Cautions About Using Google Books

From an essay in the Chronicles of Higher Education. (HT: John Bales)

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3 comments

  1. Oh the horror, users of Google book search will actually have to look at the pages that contain the publication data instead of having Google actually having done that bit of research for them. The article in question didn’t fault Google for omitting those from the online copies of the books, it only complains that the associated meta data is bad. So now we have scholars complaining that Google hasn’t done all their work for them, only most of it. I’m suspicious of scholars that whine.

    The article complains about What Maisie Knew, however the first search result has 1897 in the metadata, but the title page says M DCCC XCVIII, which is actually 1898, but although Google’s meta data is wrong it’s easy enough to see what is right by simply looking at the title page. What also seems strange is that the date of 1848 is not returned in any the first 15 pages of results when searching for “What Maisie Knew” in Google book search. Even adding “Henry James” to the search criteria, 1848 doesn’t appear in the first 5 pages of search results. So while there may be an edition in Google book search with 1848 as the publication date in the metadata, one must be diligent to find it.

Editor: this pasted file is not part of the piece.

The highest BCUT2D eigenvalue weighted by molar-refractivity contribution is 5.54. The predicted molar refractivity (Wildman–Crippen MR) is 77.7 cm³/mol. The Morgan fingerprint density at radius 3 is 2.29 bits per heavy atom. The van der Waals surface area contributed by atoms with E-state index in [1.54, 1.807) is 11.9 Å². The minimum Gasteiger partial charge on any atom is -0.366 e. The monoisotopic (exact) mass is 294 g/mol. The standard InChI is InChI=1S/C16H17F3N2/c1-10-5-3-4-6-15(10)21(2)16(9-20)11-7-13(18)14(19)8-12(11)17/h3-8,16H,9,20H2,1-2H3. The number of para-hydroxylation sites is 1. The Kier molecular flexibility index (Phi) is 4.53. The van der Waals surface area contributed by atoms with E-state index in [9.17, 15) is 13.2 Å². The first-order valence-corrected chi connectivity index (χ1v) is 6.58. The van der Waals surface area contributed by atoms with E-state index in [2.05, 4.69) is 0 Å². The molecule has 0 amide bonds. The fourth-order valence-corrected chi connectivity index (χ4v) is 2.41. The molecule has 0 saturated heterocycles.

Then if one considers how OCR works, it’s easy too understand that if 1898 in indo-arabic numerals were scanned and processed via OCR depending on the typeface and other possible extraneous marks on the page, the 9 in 1898 could easily scan as a “4”, rendering the date as 1848.

    It leads me to wonder if in physical libraries, scholars are actually pulling the books off the shelves or just recording the info as it appears in what used to be the “card catalogue” (now online). So now instead of having to actually walk to the stacks and pull the book in question off the shelf, the scholar has to simply browse to the first page of the Google online book and see the actual scanned publication page, and he still whines. So much for the idea of painstaking work.

    So, stop the whining, and just turn to the first couple of pages and examine the scanned pages directly when doing research via Google book search.

    The world could really come to an end, and someone could start a wiki of corrected metadata for Google book search.

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